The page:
By clicking Talk to a Specialist
for information about our privacy practices.
I suggest you read this 33 page booklet (a free download) which has THE best information ever about managing dementia and what to expect with an elder who's been diagnosed with it.
Understanding the Dementia Experience, by Jennifer Ghent-Fuller
Jennifer is a nurse who worked for many years as an educator and counsellor for people with dementia and their families, as well as others in caring roles. She addresses the emotional and grief issues in the contexts in which they arise for families living with dementia. The reviews for her books are phenomenal b/c they are written in plain English & very easy to read/understand. Her writings have been VERY helpful for me.
The full copy of her book is available here:
She also has published a workbook entitled, “It Isn’t Common Sense: Interacting with People Who Have Memory Loss Due to Dementia.”
The 36 Hour Day is another excellent reference type of book you may want to pick up; it will answer a lot of questions you have on a daily basis about dementia.
Here is a list of useful tips from her e-book I found to be excellent:
· Do not reason and argue
· Do not demand that they reason or problem-solve
· Do not demand that they remember
· Do not demand that they get their facts straight
· Do not correct their ideas or scold them
· Do not reorient them
· Do not think that they are being uncooperative on purpose
· Do not think that they really do remember, but are pretending not to
· Do not use a “bossy” dictatorial attitude in care
· Do not act with impatience
· Enter into their frame of reality, or their 'world'
· Be aware of their mood or state of mind
· Use few words and simple phrases
· OR use no words, just friendly gestures and simple motions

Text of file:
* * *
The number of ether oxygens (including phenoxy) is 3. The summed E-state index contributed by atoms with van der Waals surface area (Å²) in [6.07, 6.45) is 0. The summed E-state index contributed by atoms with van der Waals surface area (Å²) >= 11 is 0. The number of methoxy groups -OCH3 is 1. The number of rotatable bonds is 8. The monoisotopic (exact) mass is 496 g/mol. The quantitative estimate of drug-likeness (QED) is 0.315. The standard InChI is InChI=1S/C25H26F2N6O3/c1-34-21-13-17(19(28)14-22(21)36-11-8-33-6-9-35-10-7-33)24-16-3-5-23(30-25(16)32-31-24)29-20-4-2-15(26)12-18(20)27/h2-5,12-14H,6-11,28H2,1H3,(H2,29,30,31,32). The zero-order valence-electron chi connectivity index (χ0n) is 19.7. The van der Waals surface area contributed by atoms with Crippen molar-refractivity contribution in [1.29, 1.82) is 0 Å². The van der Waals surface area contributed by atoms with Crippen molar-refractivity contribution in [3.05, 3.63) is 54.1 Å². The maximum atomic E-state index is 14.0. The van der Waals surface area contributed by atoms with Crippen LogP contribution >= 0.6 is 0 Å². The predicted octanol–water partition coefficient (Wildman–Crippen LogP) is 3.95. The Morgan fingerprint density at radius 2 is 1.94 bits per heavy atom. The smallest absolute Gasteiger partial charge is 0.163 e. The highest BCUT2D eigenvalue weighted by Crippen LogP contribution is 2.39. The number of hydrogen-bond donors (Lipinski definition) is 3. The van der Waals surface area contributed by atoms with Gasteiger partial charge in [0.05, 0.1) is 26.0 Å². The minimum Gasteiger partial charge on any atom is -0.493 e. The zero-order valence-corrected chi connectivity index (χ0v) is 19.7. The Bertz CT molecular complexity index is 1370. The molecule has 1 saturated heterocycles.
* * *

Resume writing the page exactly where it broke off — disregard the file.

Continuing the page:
· Do everything slowly
· Approach from the front
· Wait for a slow response
· Constantly reassure them that everything is 'OK'
· Keep people with dementia comfortable 'in the moment' - every moment
· Maximize use of remaining abilities
· Limit TV or radio programs which they may feel are frighteningly real
· Maintain privacy
· Provide a safe physical environment
· Use short words
· Use clear and simple sentences
· Speak slowly and calmly
· Questions should ask for a “yes” or “no” answer
· Talk about one thing at a time
· Talk about concrete things; not abstract ideas
· Use common phrases
· Always say what you are doing
· If they repeat their question, repeat your answer as you did the first time · Give them a longer time to process information
· Wait patiently for a response
· Be accepting of inappropriate answers and nonsense words
· Speak softly, soothingly and gently
Best of luck to you.
Gently remind her who you are. Just say "I'm brianlk, you are safe here at home"
If she does not "know" who you are and wants to know where "brianlk" is tell her that you will stay with her until he gets back. Don't try to convince her that you are her husband. Sometimes leaving the room one way and returning to the room from a different door will help.
Sometimes when I would be shopping with my Husband and he would start looking around I would ask what was wrong and he would say "I'm looking for my wife" and I would say "well can I walk with you until we find her" and I would leave the cart and make our way to the car and once he would see the car he would be alright.
If there is a blanket or toy that she likes hand that to her it will help calm her.
The sometimes difficult thing to remember is to not argue with her reality, you will never win an argument with someone with dementia it will just upset and frustrate both of you.